What’s temp work in Germany?
Temporary employment (often abbreviated ANÜ) is defined as a situation where employees (temporary employees) are hired out by an employer (temporary employment agency) to a third party (hirer) for a limited period of time against payment. The temporary employment agency remains the temporary employee’s employer.
Temporary employment is often referred to in German as ‘Zeitarbeit’, ‘Leiharbeit’ or ‘Personalleasing’ (temporary work, subcontracted labour or personnel leasing).
This creates a triangle situation that is not typical under German labour law.
Whilst the temporary employee works for the hirer and receives his instructions (as if he were the hirer’s employee), no contractual relationship exists between the hirer and the temporary employee. The temporary employee remains an employee of the temporary employment agency which pays his salary, continued remuneration, etc. The temporary employment agency, in turn, invoices the hirer for the temporary employee’s work.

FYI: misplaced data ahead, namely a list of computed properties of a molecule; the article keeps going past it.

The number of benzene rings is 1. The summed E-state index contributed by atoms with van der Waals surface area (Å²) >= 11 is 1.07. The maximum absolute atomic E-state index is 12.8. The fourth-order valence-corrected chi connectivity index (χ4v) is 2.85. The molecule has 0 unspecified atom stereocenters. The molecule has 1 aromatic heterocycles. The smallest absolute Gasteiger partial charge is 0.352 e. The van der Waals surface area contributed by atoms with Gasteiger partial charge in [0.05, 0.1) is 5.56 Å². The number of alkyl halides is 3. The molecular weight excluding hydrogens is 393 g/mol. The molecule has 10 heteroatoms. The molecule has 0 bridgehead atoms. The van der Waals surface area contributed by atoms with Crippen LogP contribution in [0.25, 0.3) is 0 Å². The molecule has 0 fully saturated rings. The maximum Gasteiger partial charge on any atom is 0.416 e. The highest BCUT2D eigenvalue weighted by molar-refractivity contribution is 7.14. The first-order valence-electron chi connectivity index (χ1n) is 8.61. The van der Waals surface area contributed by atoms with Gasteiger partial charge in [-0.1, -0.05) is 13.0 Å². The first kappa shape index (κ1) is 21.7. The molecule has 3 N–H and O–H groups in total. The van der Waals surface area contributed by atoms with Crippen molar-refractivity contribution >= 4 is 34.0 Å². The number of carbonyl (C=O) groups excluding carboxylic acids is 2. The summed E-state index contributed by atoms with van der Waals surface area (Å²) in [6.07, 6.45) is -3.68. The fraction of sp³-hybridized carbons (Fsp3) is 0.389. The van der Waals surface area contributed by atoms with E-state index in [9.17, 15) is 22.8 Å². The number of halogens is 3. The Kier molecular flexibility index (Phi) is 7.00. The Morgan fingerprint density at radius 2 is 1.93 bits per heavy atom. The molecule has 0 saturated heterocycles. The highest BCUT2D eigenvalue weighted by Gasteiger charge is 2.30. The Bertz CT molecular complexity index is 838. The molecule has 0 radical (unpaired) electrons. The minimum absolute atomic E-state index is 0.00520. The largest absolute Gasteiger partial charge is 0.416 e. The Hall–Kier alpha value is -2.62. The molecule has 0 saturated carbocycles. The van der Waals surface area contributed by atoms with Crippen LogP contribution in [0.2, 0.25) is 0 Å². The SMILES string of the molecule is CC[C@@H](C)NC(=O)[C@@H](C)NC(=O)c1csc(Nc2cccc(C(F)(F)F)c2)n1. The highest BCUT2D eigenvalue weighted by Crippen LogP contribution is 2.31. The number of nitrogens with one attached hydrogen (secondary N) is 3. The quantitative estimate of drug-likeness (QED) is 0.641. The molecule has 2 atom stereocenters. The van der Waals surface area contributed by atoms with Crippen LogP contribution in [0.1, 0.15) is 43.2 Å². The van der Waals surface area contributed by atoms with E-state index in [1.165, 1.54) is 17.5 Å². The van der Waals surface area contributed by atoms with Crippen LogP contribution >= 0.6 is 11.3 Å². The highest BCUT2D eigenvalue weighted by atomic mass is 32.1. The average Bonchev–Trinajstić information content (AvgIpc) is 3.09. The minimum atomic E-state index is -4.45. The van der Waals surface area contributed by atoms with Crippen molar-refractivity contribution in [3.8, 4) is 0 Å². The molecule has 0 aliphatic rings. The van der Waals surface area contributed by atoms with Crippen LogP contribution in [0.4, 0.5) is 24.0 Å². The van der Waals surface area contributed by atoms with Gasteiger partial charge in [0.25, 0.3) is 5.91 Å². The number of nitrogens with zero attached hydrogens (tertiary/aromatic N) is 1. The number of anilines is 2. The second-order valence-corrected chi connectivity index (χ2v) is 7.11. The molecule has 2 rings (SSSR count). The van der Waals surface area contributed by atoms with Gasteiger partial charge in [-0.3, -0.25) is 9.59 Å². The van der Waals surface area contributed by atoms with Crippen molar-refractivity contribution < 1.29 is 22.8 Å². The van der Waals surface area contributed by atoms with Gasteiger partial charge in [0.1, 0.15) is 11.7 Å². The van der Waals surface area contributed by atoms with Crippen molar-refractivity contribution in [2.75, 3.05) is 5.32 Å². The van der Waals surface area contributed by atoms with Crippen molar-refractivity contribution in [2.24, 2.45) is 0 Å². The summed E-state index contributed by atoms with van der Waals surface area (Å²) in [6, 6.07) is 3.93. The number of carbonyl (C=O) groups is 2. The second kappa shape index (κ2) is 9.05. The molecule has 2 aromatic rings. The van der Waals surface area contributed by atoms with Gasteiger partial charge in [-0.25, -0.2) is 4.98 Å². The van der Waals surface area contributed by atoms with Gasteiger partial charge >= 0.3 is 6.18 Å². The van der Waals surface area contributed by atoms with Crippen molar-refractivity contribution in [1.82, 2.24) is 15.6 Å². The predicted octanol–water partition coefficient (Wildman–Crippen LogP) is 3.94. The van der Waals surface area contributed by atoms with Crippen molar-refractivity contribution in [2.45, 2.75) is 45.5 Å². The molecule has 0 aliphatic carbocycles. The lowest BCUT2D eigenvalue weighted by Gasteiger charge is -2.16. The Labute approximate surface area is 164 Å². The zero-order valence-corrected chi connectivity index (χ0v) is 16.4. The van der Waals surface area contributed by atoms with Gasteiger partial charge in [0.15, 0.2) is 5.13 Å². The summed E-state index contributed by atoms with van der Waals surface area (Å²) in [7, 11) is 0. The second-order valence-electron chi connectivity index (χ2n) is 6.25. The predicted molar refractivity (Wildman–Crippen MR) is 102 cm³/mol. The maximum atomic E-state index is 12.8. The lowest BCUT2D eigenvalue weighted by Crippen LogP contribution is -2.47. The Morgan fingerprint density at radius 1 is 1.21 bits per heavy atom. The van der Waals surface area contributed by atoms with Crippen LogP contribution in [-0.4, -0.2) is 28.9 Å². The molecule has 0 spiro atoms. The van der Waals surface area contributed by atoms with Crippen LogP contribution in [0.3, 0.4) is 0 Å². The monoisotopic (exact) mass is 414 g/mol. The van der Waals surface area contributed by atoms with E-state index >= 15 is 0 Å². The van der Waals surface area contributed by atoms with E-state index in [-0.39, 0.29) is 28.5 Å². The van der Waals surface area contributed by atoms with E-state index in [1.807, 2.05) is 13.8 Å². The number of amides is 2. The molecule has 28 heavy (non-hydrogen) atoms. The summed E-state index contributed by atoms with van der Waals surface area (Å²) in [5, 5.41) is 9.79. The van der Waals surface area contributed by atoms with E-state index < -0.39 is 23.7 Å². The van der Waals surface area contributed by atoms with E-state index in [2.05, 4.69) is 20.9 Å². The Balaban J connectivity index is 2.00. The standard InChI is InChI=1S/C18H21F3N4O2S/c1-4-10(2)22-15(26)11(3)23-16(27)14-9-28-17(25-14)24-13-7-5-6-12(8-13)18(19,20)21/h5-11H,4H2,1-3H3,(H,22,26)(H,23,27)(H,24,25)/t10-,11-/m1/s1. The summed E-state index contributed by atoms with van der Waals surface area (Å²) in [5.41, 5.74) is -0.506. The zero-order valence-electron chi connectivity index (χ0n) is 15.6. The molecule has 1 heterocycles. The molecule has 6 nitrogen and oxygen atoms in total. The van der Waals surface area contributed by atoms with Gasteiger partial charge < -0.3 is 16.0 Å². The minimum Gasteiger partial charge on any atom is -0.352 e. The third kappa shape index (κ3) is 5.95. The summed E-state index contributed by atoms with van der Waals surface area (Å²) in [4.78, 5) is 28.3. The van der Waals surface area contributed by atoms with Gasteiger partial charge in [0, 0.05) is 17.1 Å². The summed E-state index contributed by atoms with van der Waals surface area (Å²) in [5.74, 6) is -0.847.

German law uses the term ‘Arbeitnehmerüberlassung’ for this process. It may happen that companies themselves do not consider their activities as temporary employment because they believe that the temporary employee’s work merely constitutes a ‘project assignment’ or ‘payrolling’ situation, for example.
However, this distinction does not exist in German law. Whenever an employee receives his salary from one company and simultaneously works for another company (customer) and is subject to the customer’s right of instruction, this can constitute temporary employment under German law.
Pursuant to sec. 1 of the Law on Temporary Employment (AÜG, Arbeitnehmerüberlassungsgesetz), a license issued by the Federal Employment Agency (Bundesagentur für Arbeit) is a precondition for operating a temporary employment agency.
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